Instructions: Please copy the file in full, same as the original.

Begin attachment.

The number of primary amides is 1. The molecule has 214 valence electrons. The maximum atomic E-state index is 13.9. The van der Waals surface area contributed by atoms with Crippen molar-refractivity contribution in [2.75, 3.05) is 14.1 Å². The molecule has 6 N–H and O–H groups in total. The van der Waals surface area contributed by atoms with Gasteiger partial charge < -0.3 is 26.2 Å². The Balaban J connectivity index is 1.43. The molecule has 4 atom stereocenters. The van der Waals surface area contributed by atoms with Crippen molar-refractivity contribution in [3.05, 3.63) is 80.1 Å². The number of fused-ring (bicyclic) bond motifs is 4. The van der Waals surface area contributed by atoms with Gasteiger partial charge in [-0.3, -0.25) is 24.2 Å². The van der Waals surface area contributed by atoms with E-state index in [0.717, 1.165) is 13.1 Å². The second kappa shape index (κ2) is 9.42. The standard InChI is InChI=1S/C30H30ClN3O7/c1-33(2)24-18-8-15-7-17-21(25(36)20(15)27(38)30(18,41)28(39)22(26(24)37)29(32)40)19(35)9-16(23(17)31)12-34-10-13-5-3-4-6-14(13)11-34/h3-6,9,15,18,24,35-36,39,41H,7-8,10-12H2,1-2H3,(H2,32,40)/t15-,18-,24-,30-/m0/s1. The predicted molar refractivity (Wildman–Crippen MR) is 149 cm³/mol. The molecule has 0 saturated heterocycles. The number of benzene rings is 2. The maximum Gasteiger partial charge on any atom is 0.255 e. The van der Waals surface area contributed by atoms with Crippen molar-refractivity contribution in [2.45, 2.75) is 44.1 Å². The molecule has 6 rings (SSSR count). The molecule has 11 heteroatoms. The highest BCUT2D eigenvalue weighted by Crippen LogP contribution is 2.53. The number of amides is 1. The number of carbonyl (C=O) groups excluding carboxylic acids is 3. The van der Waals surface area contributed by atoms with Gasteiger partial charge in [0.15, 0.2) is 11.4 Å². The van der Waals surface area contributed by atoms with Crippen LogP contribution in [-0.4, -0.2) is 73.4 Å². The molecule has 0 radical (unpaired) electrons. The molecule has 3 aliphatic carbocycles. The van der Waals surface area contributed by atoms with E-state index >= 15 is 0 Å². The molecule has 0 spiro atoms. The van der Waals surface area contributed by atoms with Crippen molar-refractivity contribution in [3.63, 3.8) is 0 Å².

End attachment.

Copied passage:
The number of primary amides is 1. The molecule has 214 valence electrons. The maximum atomic E-state index is 13.9. The van der Waals surface area contributed by atoms with Crippen molar-refractivity contribution in [2.75, 3.05) is 14.1 Å². The molecule has 6 N–H and O–H groups in total. The van der Waals surface area contributed by atoms with Gasteiger partial charge < -0.3 is 26.2 Å². The Balaban J connectivity index is 1.43. The molecule has 4 atom stereocenters. The van der Waals surface area contributed by atoms with Crippen molar-refractivity contribution in [3.05, 3.63) is 80.1 Å². The number of fused-ring (bicyclic) bond motifs is 4. The van der Waals surface area contributed by atoms with Gasteiger partial charge in [-0.3, -0.25) is 24.2 Å². The van der Waals surface area contributed by atoms with E-state index in [0.717, 1.165) is 13.1 Å². The second kappa shape index (κ2) is 9.42. The standard InChI is InChI=1S/C30H30ClN3O7/c1-33(2)24-18-8-15-7-17-21(25(36)20(15)27(38)30(18,41)28(39)22(26(24)37)29(32)40)19(35)9-16(23(17)31)12-34-10-13-5-3-4-6-14(13)11-34/h3-6,9,15,18,24,35-36,39,41H,7-8,10-12H2,1-2H3,(H2,32,40)/t15-,18-,24-,30-/m0/s1. The predicted molar refractivity (Wildman–Crippen MR) is 149 cm³/mol. The molecule has 0 saturated heterocycles. The number of benzene rings is 2. The maximum Gasteiger partial charge on any atom is 0.255 e. The van der Waals surface area contributed by atoms with Crippen molar-refractivity contribution in [2.45, 2.75) is 44.1 Å². The molecule has 6 rings (SSSR count). The molecule has 11 heteroatoms. The highest BCUT2D eigenvalue weighted by Crippen LogP contribution is 2.53. The number of amides is 1. The number of carbonyl (C=O) groups excluding carboxylic acids is 3. The van der Waals surface area contributed by atoms with Gasteiger partial charge in [0.15, 0.2) is 11.4 Å². The van der Waals surface area contributed by atoms with Crippen LogP contribution in [-0.4, -0.2) is 73.4 Å². The molecule has 0 radical (unpaired) electrons. The molecule has 3 aliphatic carbocycles. The van der Waals surface area contributed by atoms with E-state index >= 15 is 0 Å². The molecule has 0 spiro atoms. The van der Waals surface area contributed by atoms with Crippen molar-refractivity contribution in [3.63, 3.8) is 0 Å².